(Masterpieces of American Literature)

“Dead Boy” deals with the intrusion of death into a rural community. The poem’s form is conventional: quatrains rhyming abab or cdcd. The relatively prosaic title, “Dead Boy,” sets the no-nonsense tone. The speaker breaks with the sentimental tradition, using understatement to distance both speaker and reader from emotional involvement in the death of this unnamed child. No attempt is made to describe the grief of the boy’s extended family (county kin) and neighbors; instead, the reader learns that they “do not like” what has happened. Thus, the reader is led to examine this death with detachment, and the full emotional impact is saved for the final stanza and the speaker’s conclusions about this “deep dynastic wound.”

The speaker ironically undercuts any tendency toward sentimentality, describing a boy not heroic, talented, or beloved by the community; his disposition seems more “stormy” than sunny. At times his mother called him a sword beneath her heart, but her bitter weeping shows deep love for him.

Having approached raw emotion in describing the mother’s grief, however, the speaker immediately retreats to ironic discussion of changed attitudes toward the child; death has transformed a squealing, pasty-faced pig into a “little man,” and in his face, the speaker professes to see family resemblance.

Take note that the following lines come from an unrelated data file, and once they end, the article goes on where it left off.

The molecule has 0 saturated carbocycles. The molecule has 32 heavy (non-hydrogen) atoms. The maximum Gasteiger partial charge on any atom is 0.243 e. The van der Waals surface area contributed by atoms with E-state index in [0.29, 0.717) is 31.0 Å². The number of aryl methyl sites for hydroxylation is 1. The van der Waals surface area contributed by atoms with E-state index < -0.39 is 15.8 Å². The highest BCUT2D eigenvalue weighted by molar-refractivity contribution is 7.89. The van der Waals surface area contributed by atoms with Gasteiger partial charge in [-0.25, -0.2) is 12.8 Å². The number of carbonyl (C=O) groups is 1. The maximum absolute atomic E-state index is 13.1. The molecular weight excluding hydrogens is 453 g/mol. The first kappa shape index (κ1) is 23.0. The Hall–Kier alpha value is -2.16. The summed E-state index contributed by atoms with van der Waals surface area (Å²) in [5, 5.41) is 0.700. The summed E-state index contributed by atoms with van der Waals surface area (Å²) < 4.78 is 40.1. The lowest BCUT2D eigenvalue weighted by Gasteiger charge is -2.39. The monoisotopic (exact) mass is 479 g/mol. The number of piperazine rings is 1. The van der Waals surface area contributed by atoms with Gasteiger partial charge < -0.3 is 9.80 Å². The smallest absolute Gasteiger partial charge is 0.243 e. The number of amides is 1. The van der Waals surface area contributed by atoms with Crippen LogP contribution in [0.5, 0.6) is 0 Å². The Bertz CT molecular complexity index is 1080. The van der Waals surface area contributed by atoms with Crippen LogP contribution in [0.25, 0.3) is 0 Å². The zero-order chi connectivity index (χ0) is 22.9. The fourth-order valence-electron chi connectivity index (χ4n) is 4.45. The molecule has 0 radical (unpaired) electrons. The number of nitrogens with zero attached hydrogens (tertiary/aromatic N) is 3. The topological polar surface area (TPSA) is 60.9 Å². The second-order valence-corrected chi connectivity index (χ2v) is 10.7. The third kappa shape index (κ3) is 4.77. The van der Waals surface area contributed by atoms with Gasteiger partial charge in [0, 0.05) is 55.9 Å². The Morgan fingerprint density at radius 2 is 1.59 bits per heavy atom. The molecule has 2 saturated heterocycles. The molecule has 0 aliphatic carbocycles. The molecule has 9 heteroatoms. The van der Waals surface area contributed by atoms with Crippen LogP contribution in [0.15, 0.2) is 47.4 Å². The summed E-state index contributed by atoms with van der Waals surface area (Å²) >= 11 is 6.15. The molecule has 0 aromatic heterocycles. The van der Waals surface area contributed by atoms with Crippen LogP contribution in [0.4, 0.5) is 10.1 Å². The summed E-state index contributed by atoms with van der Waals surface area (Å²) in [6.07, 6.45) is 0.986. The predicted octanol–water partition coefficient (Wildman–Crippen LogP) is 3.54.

The speaker shifts from this little man to focus on the “elder men” of the community, who represent age and its accompanying loss of vitality. Uncomfortable remaining in the house, these men congregate outside, exchanging rumors in an unsuccessful attempt to deal with their deep dynastic wound, the loss of a male heir to carry on the family name.

Dead Boy Bibliography

(Masterpieces of American Literature)

Brooks, Cleanth. “John Crowe Ransom: As I Remember Him.” American Scholar 58, no. 2 (Spring, 1989): 211-233.

Cowan, Louise. The Fugitive Group: A Literary History. Baton Rouge: Louisiana State University Press, 1959.

Howard, Maureen. “There Are Many Wonderful Owls in Gambier.” Yale Review 77 (Summer, 1988): 521-527.

Malvasi, Mark G. The Unregenerate South: The Agrarian Thought of John Crowe Ransom, Allen Tate, and Donald Davidson. Baton Rouge: Louisiana State University Press, 1997.

Modern American Poetry Web site. “John Crowe Ransom.”

Quinlan, Kieran. John Crowe Ransom’s Secular Faith. Baton Rouge: Louisiana State University Press, 1989.

Rubin, Louis D., Jr. “The Wary Fugitive: John Crowe Ransom.” Sewanee Review 82 (1974): 583-618.

Young, Thomas Daniel. Gentleman in a Dustcoat: A Biography of John Crowe Ransom. Baton Rouge: Louisiana State University Press, 1976.